In response to the incident, the Vietnamese Ministry of Foreign Affairs stated that “Viet Nam demands that China comply with international law and, to this end, immediately stop all infringements of Viet Nam’s sovereign rights and jurisdiction”.15 To Vietnam, this incident showed China’s complete disregard for past agreements as well as for international law and China’s favorite principle of “good neighbourliness”.

Small Steps Forward

In 2016, the Permanent Court of Arbitration in the Hague found China’s 9-dash line claims legally baseless.16 China has chosen to ignore the ruling, but it represents a significant legal win for Vietnam and other claimant ASEAN states.17 Besides solely relying on legal documents, Vietnam has stepped up its efforts to protect its sovereign claims in the South China Sea through different methods. Since 2017, it has slowly added buildings on some of its 10 major islets. Vietnam has now reclaimed new land at 8 of the 10 rocks it occupies and built out many of its smaller outposts on submerged reefs and banks.18

Moreover, Vietnam has allies in its territorial battle against China. Both the United States and Japan have publicly voiced concern over China’s actions in the South China Sea and taken active steps to help Vietnam increase its maritime defense capabilities. Japan, for instance, donated six coast guard vessels to Vietnam in 2014 and pledged another six in 2017.19 As recently as August 2019, the US voiced support for Vietnam’s case in the South China Sea by referring Chinese maritime actions as “bullying”, “provocative” and “destabilizing”.20 Moreover, the first joint naval exercise between the United States and ASEAN is scheduled to begin on September 2, 2019 with Vietnam also participating.21 Having such strong allies on its side further helps Vietnam’s claims continue to be heard internationally while raising the stakes for China in the process.

Vietnam is thus not alone. It continues to be the most outspoken ASEAN member on this issue and has shown no signs of backing down any time soon. Still, besides support from Japan and the US, it will require more active support from its fellow ASEAN neighbours, especially the Philippines – who has yet to implement the 2016 Hague ruling. The only way to avoid all-out conflict breaking out in the South China Sea will be to present a strong collective front among ASEAN nations and for the international community to urge China to fully abide by international law.

Gabriela Bernal

* Opinions expressed in this article are the author’s own and do not necessarily reflect FORSEA’s editorial stance.

Banner image: Paracel Islands in the South China Sea

  1. Do Thanh Hai, (2017). Vietnam and the South China Sea: Politics, Security, and Legality. New York: Routledge. pg. 5.
  2. Lee Kuan Yew. (2000). From Third World to First: The Singapore Story 1964-2000. Singapore: Times Editions. pg. 347.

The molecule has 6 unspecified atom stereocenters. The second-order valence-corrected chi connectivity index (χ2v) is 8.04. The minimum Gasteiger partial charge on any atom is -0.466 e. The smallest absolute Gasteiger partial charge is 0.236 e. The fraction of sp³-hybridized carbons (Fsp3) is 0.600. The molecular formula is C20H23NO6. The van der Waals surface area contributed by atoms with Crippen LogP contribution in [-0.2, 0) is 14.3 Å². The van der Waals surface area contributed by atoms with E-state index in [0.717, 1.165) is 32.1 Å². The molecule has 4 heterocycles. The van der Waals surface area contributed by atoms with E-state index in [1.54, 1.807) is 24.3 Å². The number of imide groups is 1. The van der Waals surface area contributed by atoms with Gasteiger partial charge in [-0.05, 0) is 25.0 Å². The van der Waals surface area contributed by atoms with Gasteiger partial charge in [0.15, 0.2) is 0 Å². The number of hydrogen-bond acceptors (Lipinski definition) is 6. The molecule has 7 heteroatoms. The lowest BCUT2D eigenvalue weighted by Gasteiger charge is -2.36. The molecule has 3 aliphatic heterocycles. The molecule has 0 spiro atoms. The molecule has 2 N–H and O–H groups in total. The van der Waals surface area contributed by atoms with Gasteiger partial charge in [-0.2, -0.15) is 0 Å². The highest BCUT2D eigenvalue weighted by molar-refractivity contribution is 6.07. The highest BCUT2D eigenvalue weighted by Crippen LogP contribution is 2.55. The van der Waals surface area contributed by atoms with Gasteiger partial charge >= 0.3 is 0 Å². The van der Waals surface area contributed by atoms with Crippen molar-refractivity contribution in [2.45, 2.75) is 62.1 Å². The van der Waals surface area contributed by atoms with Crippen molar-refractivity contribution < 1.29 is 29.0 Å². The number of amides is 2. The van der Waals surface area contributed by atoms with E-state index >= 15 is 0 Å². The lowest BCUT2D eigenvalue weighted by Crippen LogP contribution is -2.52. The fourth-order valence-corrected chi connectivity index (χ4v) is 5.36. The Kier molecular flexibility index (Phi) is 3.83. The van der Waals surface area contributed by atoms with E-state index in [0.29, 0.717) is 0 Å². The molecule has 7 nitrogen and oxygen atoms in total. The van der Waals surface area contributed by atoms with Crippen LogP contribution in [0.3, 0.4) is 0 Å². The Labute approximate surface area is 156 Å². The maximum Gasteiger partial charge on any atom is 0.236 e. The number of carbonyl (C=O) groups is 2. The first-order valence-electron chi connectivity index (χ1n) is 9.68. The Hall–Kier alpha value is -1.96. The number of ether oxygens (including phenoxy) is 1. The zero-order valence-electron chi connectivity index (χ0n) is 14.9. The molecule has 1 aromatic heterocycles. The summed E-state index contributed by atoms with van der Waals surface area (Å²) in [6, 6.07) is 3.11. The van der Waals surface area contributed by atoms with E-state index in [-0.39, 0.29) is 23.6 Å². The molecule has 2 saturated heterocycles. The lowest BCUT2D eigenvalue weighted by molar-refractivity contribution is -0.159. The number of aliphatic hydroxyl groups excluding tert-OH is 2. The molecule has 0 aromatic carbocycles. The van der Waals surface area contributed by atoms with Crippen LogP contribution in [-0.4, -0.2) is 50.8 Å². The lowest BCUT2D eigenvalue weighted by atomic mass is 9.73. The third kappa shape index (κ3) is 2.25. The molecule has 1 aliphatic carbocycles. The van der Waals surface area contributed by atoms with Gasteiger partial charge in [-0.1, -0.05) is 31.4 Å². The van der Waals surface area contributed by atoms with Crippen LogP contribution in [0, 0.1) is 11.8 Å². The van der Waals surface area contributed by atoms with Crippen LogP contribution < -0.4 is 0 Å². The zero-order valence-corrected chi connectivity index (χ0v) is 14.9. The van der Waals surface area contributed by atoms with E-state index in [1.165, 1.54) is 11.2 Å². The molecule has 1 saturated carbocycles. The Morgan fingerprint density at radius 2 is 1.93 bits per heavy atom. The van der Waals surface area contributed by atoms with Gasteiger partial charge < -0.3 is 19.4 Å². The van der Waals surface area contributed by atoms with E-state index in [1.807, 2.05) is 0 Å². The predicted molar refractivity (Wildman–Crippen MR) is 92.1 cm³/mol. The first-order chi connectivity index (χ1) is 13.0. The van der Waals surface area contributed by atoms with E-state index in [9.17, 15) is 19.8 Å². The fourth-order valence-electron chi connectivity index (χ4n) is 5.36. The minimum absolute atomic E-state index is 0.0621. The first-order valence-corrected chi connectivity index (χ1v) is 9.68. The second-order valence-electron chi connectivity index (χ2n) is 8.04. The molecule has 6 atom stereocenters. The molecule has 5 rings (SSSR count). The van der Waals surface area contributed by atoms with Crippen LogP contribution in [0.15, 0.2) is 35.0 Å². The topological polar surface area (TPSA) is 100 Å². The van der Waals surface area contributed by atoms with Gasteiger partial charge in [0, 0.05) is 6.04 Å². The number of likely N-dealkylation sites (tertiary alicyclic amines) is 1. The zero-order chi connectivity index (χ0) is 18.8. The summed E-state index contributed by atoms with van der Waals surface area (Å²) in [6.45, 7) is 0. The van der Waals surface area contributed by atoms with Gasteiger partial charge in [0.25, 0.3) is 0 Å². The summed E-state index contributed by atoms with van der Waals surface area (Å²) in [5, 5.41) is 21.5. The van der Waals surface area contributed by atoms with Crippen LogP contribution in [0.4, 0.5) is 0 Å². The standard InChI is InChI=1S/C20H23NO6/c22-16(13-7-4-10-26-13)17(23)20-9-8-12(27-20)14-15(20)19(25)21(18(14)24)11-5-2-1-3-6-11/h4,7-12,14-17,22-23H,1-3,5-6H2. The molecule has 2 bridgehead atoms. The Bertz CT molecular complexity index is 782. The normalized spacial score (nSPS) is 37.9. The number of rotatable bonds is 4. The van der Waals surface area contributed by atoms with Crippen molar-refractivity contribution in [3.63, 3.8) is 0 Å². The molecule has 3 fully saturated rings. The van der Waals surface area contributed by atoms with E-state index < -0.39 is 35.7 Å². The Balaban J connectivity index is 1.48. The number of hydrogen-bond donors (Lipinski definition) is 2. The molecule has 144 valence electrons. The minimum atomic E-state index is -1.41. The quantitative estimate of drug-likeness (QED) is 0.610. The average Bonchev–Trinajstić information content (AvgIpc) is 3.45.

3. Liu Zhen. (2016). What’s China’s ‘nine-dash line’ and why has it created so much tension in the South China Sea? South China Morning Post. Retrieved from
  4. Ha Anh Tuan. (2012). The tragedy of Vietnamese fishermen: The forgotten faces of territorial disputes in the South China Sea. Asia Journal of Global Studies. Vol. 5, No. 2.
  5. Ha Anh Tuan. (2012). The tragedy of Vietnamese fishermen: The forgotten faces of territorial disputes in the South China Sea. Asia Journal of Global Studies. Vol. 5, No. 2.
  6. rik Beukel. (2010). China and the South China Sea: Two Faces of Power in the Rising China’s Neighborhood Policy. DIIS Working Paper. 6Retrieved from
  7. Tran Truong Thuy. (2011). Recent Development In The South China Sea: From Declaration To Code Of Conduct. East Sea Studies. Retrieved from
  8. Vietnam Ministry of Foreign Affairs. (2007). Vietnam objects to China’s establishment of San Sha city on the Hainan Island. Retrieved from
  9. Ha Anh Tuan. (2012). The tragedy of Vietnamese fishermen: The forgotten faces of territorial disputes in the South China Sea. Asia Journal of Global Studies. Vol. 5, No. 2.
  10. Vietnam Ministry of Foreign Affairs. (2014). Press Conference on Chinese maritime surveillance vessel’s cutting exploration cable of PetroViet Nam Seismic Vessel. Retrieved from
  11. See
  12. Vietnam Plus. (2011). VN-China basic principles on settlement of sea issues. Retrieved from
  13. VCI Legal. (2012). Sea Law of Vietnam 2012. Retrieved from
  14. Vietnam Ministry of Foreign Affairs. (2014). China’s illegal placement of Haiyang Shiyou 981 oil rig in the exclusive economic zone and continental shelf of Viet Nam. Retrieved from
  15. Permanent Court of Arbitration. (2016). PCA Press Release: The South China Sea Arbitration (The Republic of the Philippines v. The People’s Republic of China). Retrieved from
  16. Euan Graham. (2016). The Hague Tribunal’s South China Sea Ruling: Empty Provocation or Slow-Burning Influence? Retrieved from
  17. Asia Maritime Transparency Initiative (CSIS). Vietnam Island Tracker. Retrieved from
  18. Ankit Panda. (2017). Japan Pledges 6 New Patrol Boats for Vietnam Coast Guard. The Diplomat. Retrieved from Japan Pledges 6 New Patrol Boats for Vietnam Coast Guard
  19. US Department of State. (2019). Chinese Coercion on Oil and Gas Activity in the South China Sea. Retrieved from
  20. Bangkok Post. (2019). First Asean-US maritime exercise set for Sept in Thailand. Retrieved from

Posted by Gabriela Bernal

Gabriela Bernal is a political analyst and freelance writer based in Seoul, South Korea. She holds graduate degrees from King's College London and Sciences Po Paris. She previously interned at the UN Department of Political and Peacebuilding Affairs in Bangkok, Thailand